Poisoning from Oral Ingestion of Carbofuran (Furadan 4F), a Cholinesterase-Inhibiting Carbamate Insecticide, and Its Effects on Cholinesterase Activity in Various Biological Fluids

    Volume 37, Issue 1 (January 1992)

    ISSN: 0022-1198

    CODEN: JFSOAD

    Page Count: 8


    Hagardorn, AN
    Associate professor and research specialist, James H. Quillen College of Medicine, East Tennessee State University, Johnson City, TN

    Ferslew, KE
    Associate professor and research specialist, James H. Quillen College of Medicine, East Tennessee State University, Johnson City, TN

    McCormick, WF
    Deputy chief medical examiner of the State of Tennessee, Department of Forensic Pathology, James H. Quillen College of Medicine, East Tennessee State University, Johnson City, TN

    (Received 20 February 1991; accepted 14 May 1991)

    Abstract

    A case is presented of a fatal ingestion of Furadan (carbofuran), a cholinesterase-inhibiting carbamate insecticide. A 26-year-old white male was found dead with a partially filled 1-gal (3.8-L) container of Furadan 4F insecticide-nematocide (44.9% carbofuran). The individual had ingested approximately 345 mL of the mixture. Analysis of cholinesterase activity in various biological fluids was performed spectrophotometrically using propionylthiocholine and 5,5'-dithiobis-2-nitrobenzoic acid [Sigma Diagnostics, cholinesterase procedure No. 422 (PTC)] which was measured at 405 nm and 30°C in a Gilford Stasar III Spectrophotometer. The cholinesterase activities were as follows: plasma, 245 units (U)/L (93% inhibition/7% normal activity); serum, 208 U/L (95.3% inhibition/4.7% normal activity); whole blood, 297 U/L (92.8% inhibition/7.2% normal activity); erythrocytes, 58 U/L (99% inhibition/1% normal activity); vitreous humor, 7 U/L; and bile, 148 U/L. Carbofuran was detected in the blood and gastric contents by thin-layer chromatography. No alcohol or other drugs were detected in the blood, urine, or gastric contents. Ingestion of the carbofuran produced acute visceral congestion and pulmonary edema. Death was caused by anoxia due to respiratory paralysis produced by cholinesterase inhibition from Furadan (carbofuran) ingestion.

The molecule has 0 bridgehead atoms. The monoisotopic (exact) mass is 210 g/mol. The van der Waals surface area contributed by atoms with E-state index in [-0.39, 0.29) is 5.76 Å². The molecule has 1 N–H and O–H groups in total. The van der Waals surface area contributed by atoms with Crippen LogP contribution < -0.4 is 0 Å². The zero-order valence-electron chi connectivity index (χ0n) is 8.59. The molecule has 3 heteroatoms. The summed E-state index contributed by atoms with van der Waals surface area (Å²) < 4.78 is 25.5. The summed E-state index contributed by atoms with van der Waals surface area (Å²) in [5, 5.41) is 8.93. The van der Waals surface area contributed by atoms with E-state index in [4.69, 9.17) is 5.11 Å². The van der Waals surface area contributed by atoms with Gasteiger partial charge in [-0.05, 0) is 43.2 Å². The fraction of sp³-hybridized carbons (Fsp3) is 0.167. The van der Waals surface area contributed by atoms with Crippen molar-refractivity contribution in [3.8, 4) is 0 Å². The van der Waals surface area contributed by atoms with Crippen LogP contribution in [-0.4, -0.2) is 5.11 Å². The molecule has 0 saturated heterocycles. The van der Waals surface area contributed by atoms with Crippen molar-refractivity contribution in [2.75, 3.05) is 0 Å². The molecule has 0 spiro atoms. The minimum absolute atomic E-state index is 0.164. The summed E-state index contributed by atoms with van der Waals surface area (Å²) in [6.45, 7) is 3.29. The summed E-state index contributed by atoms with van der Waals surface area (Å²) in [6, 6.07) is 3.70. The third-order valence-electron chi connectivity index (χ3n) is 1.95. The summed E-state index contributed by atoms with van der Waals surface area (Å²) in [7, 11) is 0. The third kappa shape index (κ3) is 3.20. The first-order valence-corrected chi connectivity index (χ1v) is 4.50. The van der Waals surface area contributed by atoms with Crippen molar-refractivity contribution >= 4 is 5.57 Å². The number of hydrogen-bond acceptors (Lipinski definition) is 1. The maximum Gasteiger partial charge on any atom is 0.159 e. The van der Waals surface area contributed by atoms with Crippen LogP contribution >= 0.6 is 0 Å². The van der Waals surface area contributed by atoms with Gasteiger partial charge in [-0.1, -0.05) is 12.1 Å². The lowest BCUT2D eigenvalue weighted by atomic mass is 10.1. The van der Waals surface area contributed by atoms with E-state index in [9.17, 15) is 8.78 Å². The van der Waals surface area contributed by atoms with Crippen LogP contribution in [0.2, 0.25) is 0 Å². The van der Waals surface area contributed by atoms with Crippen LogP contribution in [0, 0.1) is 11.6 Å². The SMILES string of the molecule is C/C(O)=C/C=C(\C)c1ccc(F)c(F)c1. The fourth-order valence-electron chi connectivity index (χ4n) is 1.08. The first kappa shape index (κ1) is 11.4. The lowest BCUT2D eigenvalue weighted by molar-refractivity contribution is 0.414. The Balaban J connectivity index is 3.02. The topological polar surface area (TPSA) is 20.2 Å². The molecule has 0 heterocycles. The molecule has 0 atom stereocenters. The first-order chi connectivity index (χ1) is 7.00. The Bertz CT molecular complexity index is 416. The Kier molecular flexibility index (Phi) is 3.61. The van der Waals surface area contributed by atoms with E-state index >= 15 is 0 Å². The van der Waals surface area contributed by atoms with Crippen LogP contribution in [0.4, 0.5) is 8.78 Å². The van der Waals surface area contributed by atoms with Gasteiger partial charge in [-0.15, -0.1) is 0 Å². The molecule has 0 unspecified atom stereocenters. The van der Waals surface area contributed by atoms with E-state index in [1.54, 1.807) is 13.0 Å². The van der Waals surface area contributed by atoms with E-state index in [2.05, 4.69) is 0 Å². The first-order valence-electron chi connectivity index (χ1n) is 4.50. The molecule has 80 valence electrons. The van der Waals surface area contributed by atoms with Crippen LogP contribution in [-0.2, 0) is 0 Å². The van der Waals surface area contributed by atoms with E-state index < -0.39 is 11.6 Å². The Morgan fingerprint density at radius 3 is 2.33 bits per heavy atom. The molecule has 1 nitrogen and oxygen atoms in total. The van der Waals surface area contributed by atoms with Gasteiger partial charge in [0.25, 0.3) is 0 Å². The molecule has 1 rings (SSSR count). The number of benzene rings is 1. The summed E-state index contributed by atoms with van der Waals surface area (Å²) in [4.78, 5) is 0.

Paper ID: JFS13239J

    DOI: 10.1520/JFS13239J

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    Title Poisoning from Oral Ingestion of Carbofuran (Furadan 4F), a Cholinesterase-Inhibiting Carbamate Insecticide, and Its Effects on Cholinesterase Activity in Various Biological Fluids
    Symposium , 0000-00-00
    Committee E30